Welcome to the December 2012 Carnival of Natural Parenting: Childhood Memories
This post was written for inclusion in the monthly Carnival of Natural Parenting hosted by Hobo Mama and Code Name: Mama. This month our participants have talked about memories of growing up — their own or the ones they’re helping their children create. Please read to the end to find a list of links to the other carnival participants.
As the theme of this month’s Carnival of Natural Parenting is childhood memories, I thought I’d share with you a few of my memories. As 2012 draws to a close, I have started to reflect on the events of the past year, focusing on more recent memories, yet some of my childhood memories almost seem as close as memories of 2012, perhaps because they are wedged so deeply in my unconscious mind that they shall dwell with me always. This is the magic of precious childhood memories; they last a lifetime and continue to impact so deeply on my life now.
Since becoming a mother I have realised how significant my own upbringing is in the way I parent my son, memories like a guide shining a light into the darkness of child-rearing, with all its questions, uncertainties and conflicting directions. So, here’s the list;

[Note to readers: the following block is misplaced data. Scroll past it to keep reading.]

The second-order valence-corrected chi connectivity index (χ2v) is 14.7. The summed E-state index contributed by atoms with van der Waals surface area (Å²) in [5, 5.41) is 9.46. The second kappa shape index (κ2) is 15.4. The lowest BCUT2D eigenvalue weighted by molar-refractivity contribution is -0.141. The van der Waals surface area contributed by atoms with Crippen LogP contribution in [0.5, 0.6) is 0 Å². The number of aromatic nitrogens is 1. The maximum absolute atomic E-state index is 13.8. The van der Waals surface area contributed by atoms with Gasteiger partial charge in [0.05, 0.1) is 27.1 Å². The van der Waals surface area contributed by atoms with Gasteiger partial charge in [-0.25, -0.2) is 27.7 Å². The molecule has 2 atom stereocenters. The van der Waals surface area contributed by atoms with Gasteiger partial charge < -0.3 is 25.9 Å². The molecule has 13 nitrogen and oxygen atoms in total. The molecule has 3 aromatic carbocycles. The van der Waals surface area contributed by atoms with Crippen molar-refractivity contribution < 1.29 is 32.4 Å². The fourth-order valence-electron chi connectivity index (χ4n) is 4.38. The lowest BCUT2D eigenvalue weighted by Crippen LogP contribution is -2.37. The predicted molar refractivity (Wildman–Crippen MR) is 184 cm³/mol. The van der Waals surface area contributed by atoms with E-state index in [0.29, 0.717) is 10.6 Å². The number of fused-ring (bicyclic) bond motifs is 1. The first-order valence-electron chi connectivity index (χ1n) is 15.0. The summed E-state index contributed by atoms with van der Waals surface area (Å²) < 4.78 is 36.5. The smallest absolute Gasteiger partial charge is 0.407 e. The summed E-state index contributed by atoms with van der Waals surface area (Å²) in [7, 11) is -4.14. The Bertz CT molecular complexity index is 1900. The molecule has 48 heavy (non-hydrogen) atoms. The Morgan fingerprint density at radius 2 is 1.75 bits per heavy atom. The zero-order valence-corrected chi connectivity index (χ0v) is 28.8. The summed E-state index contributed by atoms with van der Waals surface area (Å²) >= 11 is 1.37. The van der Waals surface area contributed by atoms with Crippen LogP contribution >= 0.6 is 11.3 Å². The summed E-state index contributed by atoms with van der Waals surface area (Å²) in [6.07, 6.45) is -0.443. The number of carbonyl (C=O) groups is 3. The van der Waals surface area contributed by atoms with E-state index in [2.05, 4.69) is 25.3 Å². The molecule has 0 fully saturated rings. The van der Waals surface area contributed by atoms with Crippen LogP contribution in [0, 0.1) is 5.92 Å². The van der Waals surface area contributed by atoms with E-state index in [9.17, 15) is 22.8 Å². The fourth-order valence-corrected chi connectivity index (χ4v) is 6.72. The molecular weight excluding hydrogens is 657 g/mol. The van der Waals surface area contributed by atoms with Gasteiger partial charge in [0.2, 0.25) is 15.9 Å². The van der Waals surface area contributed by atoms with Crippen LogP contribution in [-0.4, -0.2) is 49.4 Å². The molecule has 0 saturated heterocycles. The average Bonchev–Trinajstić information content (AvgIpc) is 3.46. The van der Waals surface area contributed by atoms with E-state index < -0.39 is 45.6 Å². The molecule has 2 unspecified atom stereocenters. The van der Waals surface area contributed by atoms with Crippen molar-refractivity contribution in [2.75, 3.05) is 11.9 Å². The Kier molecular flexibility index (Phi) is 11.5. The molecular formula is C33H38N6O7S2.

My earliest memories
My very earliest memory is when I was about two years old. I have a vague memory of being in a pushchair in a park in Bolton (England), where I lived for the first few years of my life. I remember my mum opening a gate and pushing me through it. I know my mum was there, but am unsure if anyone else was. Like most of my very early memories, my mum is simply present in them, probably because she was always close to me in my early years, a stay-at-home mum caring for four children. In the 1970s and 1980s it was far more common for mums to be at home caring for their young children, though I know my own mother would have taken extended maternity leave even if she been a mum in a later decade, because she is so maternal and absolutely dedicated to her family, loving children so much. Her life as a mother and a teacher has very much centred on children. If I have inherited just a little of her dedication I shall be eternally grateful.
How my mother’s presence impacts on my own parenting choices
My mother’s utter dedication to her children, in offering her time as a stay-at-home mother, is one reason I always envisaged being a stay-at-home mum myself; I just couldn’t imagine it any other way, it simply feels the natural and right place to be. Coming from a strongly maternal family, where many of my female relatives have stayed at home, to return to work Continue reading